This is the second post in a series about money and finances here at The Happiest Mom. You can find part 1 here.
The year after we had our first child, our yearly household income didn’t even reach the high teens. First we lived with family, then “graduated” to a cheap one-bedroom apartment. I clipped coupons, scoured the Tightwad Gazette books daily for money-saving ideas, and kept our weekly grocery bill to a strict $43. When money is that tight, there’s barely even room to dream.
Our biggest problem, obviously, was lack of income. So I was convinced that as soon as we had more money coming in- twice as much as we were making at the time seemed like a good start – we’d be golden. But though our household income grew steadily and surprisingly quickly through our twenties, we never reached that magical point where suddenly the clouds parted, the angels sang and everything fell into place. I’d always thought earning more would be the ticket; but I had never thought through the next step: what to do with more.
True, not being so close to the edge financially absolutely did make a difference – we were able to do things like, say, arrange for a tow and repair for the broken-down car rather than just leaving it in the grocery store parking lot until payday. But I didn’t feel much more secure – in fact, strangely, I had felt more in control of our money when we were flat broke.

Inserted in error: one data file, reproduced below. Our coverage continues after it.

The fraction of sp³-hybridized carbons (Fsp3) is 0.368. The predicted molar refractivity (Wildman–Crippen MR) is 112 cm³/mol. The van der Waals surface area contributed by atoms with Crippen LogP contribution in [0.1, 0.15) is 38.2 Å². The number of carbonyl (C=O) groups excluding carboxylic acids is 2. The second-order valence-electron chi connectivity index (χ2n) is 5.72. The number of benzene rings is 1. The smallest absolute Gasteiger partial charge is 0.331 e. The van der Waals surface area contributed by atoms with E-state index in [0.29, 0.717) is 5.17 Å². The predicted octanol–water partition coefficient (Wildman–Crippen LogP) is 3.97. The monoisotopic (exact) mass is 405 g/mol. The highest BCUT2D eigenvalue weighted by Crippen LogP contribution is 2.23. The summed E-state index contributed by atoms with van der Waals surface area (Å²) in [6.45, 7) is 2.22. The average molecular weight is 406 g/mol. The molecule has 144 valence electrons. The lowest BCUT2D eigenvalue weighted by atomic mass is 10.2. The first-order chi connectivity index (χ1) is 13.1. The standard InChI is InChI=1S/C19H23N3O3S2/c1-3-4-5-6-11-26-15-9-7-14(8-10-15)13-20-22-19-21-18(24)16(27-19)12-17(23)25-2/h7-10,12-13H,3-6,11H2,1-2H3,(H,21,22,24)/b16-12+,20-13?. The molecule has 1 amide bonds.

It makes a twisted sort of sense if you think about it. When we had barely enough money to cover our expenses, there weren’t many decisions to be made. Food, rent, gas and utilities used up almost all of our cash. Sure, there was stress, but at least I knew that if I covered the basics, I was doing the “right things” with our money.
The more we earned, though, the more decisions we had to make with the “extra” money and the less clear-cut it was which choices were right. Without knowing exactly what we wanted to do with our cash, it was only too easy to fritter it away, and for those jumps in income to mean a lot less, at the end of the day, than we’d assumed they would. Not having specific goals kept our income from working for us.
Yesterday I outlined my personal top five financial pitfalls, and in future posts I am going to delve further into each one. But there is one major thing that ties into each of the 5 obstacles I wrote about yesterday: having specific goals. In fact, I’d say the five pitfalls I defined are actually symptoms of not having goals. Why?
- Without specific goals, it’s very difficult to really get organized. Sure, you can make a budget, but how much should you allot to each area? And what should you do with anything that’s left over? For me, not knowing where I’m going leads to spinning my wheels. And it’s really hard to get a handle on your money when you’re stuck.
- It’s no fun to communicate with your spouse about money if you don’t have attractive goals to talk over. Bills and debt can be overwhelming and depressing, and don’t make for inspiring conversation unless you’re working toward something larger together.